U Denver initiates location 'tracking' as part of COVID-19 response, team to 'impose' quarantine

  • Students “will be asked to install an application on their mobile device;” disabling location tracking is “not recommended.”
  • A new committee will “request” or “impose” quarantine/isolation of students and faculty.
  • Failure to take symptom surveys twice a day “results in termination of campus access.”

Students at the University of Denver will be kicked off campus if they fail to comply with the school’s coronavirus safety policy, which includes daily symptom reporting and location tracking via a mobile device app to aid with contact tracing efforts.

The university recently released an action plan outlining the changes to accommodate students returning to campus in the fall during the COVID-19 pandemic. Among other requirements and restrictions, the plan announces that students “will be asked to install an application on their mobile device,” to run in the background and provide alerts should students come in contact with someone who tested positive. 

"Persistent non-compliance results in termination of campus access."   

Similarly, students will be required to report whether or not they have symptoms to university staff via text message twice daily. They will also be asked once daily if they have come into contact with anyone who has the virus.  Answering will be mandatory, and not doing so could get students barred from setting foot on campus. 

The self-reported results of the survey determine whether each student will be advised to return to campus, self-quarantine, or seek medical care. “Non-compliant responders receive follow-up support to resolve technological issues, handle accidental non-compliance, and allow temporary stops for vacation. Persistent non-compliance results in termination of campus access,”  the university explained. 

[RELATED: There's an app for that: Universities, profs develop modern tools to trace COVID-19]

These measures were coupled with other measures that students are likely already familiar with, such as mandatory masks, social distancing, and reduced occupancy of indoor spaces.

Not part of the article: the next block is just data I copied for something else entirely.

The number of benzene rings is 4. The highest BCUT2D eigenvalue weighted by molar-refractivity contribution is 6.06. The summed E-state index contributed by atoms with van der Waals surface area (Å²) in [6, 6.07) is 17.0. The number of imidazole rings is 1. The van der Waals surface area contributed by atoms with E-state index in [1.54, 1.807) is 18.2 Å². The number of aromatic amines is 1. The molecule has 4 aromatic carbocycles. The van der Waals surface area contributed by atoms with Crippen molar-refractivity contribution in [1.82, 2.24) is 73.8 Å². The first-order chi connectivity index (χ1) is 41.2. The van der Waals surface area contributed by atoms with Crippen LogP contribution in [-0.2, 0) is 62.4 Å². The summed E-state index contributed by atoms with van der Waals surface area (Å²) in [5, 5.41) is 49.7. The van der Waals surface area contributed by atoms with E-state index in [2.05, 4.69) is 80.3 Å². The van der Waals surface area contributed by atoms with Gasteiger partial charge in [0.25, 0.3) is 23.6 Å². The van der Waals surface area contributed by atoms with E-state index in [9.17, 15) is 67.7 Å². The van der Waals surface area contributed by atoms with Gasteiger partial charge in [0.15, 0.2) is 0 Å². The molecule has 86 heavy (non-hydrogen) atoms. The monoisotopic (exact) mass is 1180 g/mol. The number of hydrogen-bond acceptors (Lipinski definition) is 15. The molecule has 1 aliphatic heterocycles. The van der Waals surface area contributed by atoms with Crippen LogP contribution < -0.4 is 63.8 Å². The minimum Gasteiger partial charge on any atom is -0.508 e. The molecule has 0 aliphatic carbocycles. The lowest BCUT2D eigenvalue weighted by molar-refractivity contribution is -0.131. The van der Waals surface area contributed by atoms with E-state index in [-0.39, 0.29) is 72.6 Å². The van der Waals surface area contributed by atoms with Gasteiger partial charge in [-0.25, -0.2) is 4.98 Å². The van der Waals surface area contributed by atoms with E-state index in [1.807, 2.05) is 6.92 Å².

The administration acknowledged the privacy concerns associated with the contact-tracing application.

“Data is stored securely and only temporarily, and location information is only accessed when someone is confirmed or expected positive for the virus that causes COVID-19,” the university stated in the plan.

Location tracking can be turned off in the app, “though this is not recommended,” the policy clarified.

[RELATED: Notre Dame brings students back to campus, but there’s a catch]

The action plan went on to discuss the creation of several new administrative committees at the university, including the COVID-19 Response Team (CRT). Among various other tasks, CRT will supervise the digital contact tracing, report findings to the state and county, and “requests or imposes quarantine/isolation of a student or employee.”

[RELATED: Vanderbilt to students: 'Separate feelings from facts’ to recognize ‘unconscious bias’]

The administration claimed that the action plan will be updated as policies and procedures change in preparation for student arrival in September. 


 


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Logan Sack
Logan Sack | Colorado Campus Correspondent

Logan Sack is a Colorado Campus Correspondent, reporting liberal bias and abuse on college campuses. Logan attends the University of Denver and studies Finance. He is also the President of Turning Point USA at DU.

1 Articles by Logan Sack